Mozambique and SADC Trade Performance
In June 2010, INE data for 2009 became available, permitting analysis of Mozambique’s performance in SADC and world markets. While SACU had completed tariff elimination for SADC partners in 2004, Mozambique’s other SADC partners were committed to begin reductions on sensitive products, mostly agricultural, in 2007 or 2008 and to complete implementation in 2012. Therefore Mozambique began to enjoy a margin of preference (MOP), the difference between the most-favored-nation (MFN) tariff and SADC tariff rates, on all products during 3 years of the 5-period of this analysis, 2005 to 2009. In 2008 SADC partners were committed to eliminating duties on all other nonsensitive products. Mozambique was committed to reduce tariffs applying to South Africa on nonsensitive products from 20 to 10 percent in 2007 and completing the reduction to free in 2008. On sensitive products, Mozambique’s first reduction from 20 percent to 15 percent was scheduled in 2009. In 2012 a reduction to 10 percent is scheduled, and duties will be eliminated in 2015. Completion of the Trade Protocol was believed to afford opportunities for new exports by SADC partners to each other. A 2008 review of SADC implementation found that Malawi, Zimbabwe, and Zambia had not had fully implemented offers. Malawi, in fact, had stopped implementing reductions in 2004 for revenue reasons. Zimbabwe is believed to be current in its implementation and Zambia has taken steps to catch up. Angola and DRC have not made tariff offers or reductions to SADC partners.
After four years of duty-free trade under the Protocol in the SACU market new Mozambican exporters should have emerged because of the significant margins of preference afforded qualified SADC suppliers. Implementation of the TDCA between the European Union and South Africa has resulted in reduced margins of preference. For example, SACU tariffs on clothing products to the EU in 2009, are 20 percent, cutting in half the once 40-point margin of preference between MFN and SADC rates that prevailed in 2004. During 2010 SADC countries under the EPA agreement between Southern African and the EU, including Mozambique, will begin reducing rates applying to EU suppliers, including immediate elimination of duties on many products reducing margins of preference between them vis a vis European suppliers.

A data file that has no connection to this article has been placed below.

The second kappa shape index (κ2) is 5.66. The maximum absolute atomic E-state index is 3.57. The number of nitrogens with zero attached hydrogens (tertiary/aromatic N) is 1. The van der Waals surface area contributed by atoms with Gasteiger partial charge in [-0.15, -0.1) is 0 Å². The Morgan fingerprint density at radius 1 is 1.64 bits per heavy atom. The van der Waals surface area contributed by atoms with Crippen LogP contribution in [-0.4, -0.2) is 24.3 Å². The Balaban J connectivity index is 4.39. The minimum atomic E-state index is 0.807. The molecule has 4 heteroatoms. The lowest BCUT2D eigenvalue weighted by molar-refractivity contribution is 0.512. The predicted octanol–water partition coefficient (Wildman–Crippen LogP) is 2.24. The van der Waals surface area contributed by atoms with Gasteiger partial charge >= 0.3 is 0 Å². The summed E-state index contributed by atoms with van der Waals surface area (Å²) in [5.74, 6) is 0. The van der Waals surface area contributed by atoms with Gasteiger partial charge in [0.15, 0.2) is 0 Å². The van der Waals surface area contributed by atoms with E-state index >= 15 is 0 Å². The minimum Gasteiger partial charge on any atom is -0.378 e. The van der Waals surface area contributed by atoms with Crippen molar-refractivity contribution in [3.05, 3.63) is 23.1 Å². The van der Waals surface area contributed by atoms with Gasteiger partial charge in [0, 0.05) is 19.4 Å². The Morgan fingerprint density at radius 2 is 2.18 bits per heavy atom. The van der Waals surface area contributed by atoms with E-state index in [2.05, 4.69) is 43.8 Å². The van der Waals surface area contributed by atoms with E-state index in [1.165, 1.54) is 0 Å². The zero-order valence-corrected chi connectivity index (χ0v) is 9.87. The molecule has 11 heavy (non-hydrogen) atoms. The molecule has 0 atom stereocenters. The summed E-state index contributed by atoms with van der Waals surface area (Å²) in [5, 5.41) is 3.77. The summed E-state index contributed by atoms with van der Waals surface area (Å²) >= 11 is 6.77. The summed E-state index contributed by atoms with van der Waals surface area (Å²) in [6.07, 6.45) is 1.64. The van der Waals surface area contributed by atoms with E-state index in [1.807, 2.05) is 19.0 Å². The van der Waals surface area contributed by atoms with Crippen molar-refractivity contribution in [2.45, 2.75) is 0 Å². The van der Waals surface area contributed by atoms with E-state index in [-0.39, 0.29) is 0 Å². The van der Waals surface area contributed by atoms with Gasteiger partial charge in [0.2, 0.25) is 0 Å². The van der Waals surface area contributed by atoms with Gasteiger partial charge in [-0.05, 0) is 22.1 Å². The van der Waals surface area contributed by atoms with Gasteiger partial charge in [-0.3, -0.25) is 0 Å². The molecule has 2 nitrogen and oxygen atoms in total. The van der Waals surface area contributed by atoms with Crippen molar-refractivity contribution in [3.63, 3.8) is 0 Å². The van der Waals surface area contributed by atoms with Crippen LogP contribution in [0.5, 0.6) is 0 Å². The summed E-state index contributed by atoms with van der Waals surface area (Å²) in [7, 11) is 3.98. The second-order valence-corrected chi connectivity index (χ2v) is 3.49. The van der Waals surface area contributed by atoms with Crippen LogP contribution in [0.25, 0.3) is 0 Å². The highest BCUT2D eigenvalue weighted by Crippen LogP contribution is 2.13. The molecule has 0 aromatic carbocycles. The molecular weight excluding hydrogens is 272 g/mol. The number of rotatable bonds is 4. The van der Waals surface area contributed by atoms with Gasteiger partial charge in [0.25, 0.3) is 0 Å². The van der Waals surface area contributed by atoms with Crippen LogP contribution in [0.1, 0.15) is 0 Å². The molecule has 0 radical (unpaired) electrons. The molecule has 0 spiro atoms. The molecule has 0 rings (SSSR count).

In this paper we assess the performance of Mozambique’s exports to SADC countries, comparing it to the performance of exports to the rest of the world (ROW). Analysis is presented at a summary level (total exports, agricultural, energy, and industrial products) and identifies specific key commodities. Import performance is presented in the same manner. The effect of staged reductions by Mozambique and its SADC partners on exports to each other is discussed when relevant. The appearance of new export products and the disappearance of traditional products is also noted.
Mozambique’s trade with SADC partners is dominated by South Africa, which received more than 75 percent of exports to SADC and 92 percent of imports in 2009. With Malawi and Zimbabwe, the three SADC partners account for 97 percent of exports and 95 percent of imports from SADC.
The data used in this analysis is from INE. It is supplemented by UN COMTRADE data available on the International Trade Center’s Trade Map web site. COMTRADE data for many SADC partners is not available for 2009. Direct COMTRADE data from the ITC Trade Data Site is synonymous with INE data. Gaps in INE data (merchandise or destinations that are not identified) can be informed by COMTRADE partner data (Mirror). For example, INE does not include data on sugar and cotton exports, key commodities, for 2008, but data are available from partners. In other cases there is a big discrepancy between reported Mozambique exports and import data from destinations. For example, South Africa reports $118 million in natural gas imports from Mozambique in 2008 while Mozambique reports exports of $4 million to South Africa. If mirror data are used for these three products in 2008 unidentified products totaling nearly $200 million in the INE data are fully explained.
Another data caution must be mentioned. There is significant transit trade from third countries to neighboring SADC countries through Mozambican corridors, and vice versa. This trade does not represent exports from Mozambique, but re-exports. For example, reported wheat flour exports to Zimbabwe in 2009 are $17 million, $15 million higher than exports in any previous year, and are likely re-exports of food assistance to Zimbabwe from donor countries. Such data anomalies are raised throughout the paper. Finally INE does not report individual country destinations for all products, in some cases the destination or origination is simply reported as “other countries.” Therefore there will be slight differences between the summary tables and the totals based on analysis of trade between Mozambique, SADC, and the rest of the world (ROW). In agriculture, for example, trade with SADC and the ROW total $528 million in agricultural trade compared to the $531 million reported in the Table 2-2 summary of exports by type of product. Such differences are not material to the analysis.